# Question #3c650

Sep 10, 2017

The limit is zero.

#### Explanation:

As $x \rightarrow {0}^{-} , \frac{1}{x} \rightarrow - \infty .$
For such x, ${e}^{\frac{1}{x}} \rightarrow 0$ and the denominator of the expression goes to 1.
Therefore
As $x \rightarrow {0}^{-} , \frac{x}{1 + {e}^{\frac{1}{x}}} \rightarrow 0.$

As $x \rightarrow {0}^{-} + \frac{1}{x} \rightarrow \infty .$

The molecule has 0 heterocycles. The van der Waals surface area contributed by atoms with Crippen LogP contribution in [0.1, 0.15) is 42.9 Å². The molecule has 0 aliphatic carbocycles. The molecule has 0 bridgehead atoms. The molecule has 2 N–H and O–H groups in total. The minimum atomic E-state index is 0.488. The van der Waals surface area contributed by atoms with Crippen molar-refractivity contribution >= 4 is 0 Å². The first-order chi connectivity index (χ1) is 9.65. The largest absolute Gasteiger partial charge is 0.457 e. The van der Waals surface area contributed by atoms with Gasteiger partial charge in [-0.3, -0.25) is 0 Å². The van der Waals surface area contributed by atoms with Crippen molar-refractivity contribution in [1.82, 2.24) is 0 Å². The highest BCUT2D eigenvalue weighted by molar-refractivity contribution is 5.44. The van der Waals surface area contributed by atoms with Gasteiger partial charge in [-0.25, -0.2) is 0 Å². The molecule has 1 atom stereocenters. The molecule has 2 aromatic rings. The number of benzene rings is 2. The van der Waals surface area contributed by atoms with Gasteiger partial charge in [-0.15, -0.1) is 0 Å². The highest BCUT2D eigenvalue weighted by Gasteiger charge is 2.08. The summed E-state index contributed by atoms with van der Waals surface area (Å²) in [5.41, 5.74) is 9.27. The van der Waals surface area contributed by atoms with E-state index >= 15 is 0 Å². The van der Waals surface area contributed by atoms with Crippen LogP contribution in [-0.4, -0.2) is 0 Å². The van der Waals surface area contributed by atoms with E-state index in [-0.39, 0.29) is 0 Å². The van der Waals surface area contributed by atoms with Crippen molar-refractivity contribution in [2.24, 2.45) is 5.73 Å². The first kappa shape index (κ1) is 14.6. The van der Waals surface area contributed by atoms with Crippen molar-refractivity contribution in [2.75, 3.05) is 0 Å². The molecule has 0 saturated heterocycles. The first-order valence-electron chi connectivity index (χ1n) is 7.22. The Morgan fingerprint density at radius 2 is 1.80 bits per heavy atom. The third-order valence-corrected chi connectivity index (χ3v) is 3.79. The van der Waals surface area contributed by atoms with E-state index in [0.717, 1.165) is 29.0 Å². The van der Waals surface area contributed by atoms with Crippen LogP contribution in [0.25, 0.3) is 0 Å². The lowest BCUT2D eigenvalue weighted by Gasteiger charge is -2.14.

For such x, ${e}^{\frac{1}{x}} \rightarrow \infty$ and the denominator of the expression goes to $\infty$.
Therefore
As $x \rightarrow {0}^{+} , \frac{1}{1 + {e}^{\frac{1}{x}}} \rightarrow 0 ,$ and
as $x \rightarrow {0}^{+} , \frac{x}{1 + {e}^{\frac{1}{x}}} \rightarrow 0.$

Since the two one-sided limits exist and are equal, the overall limit is zero.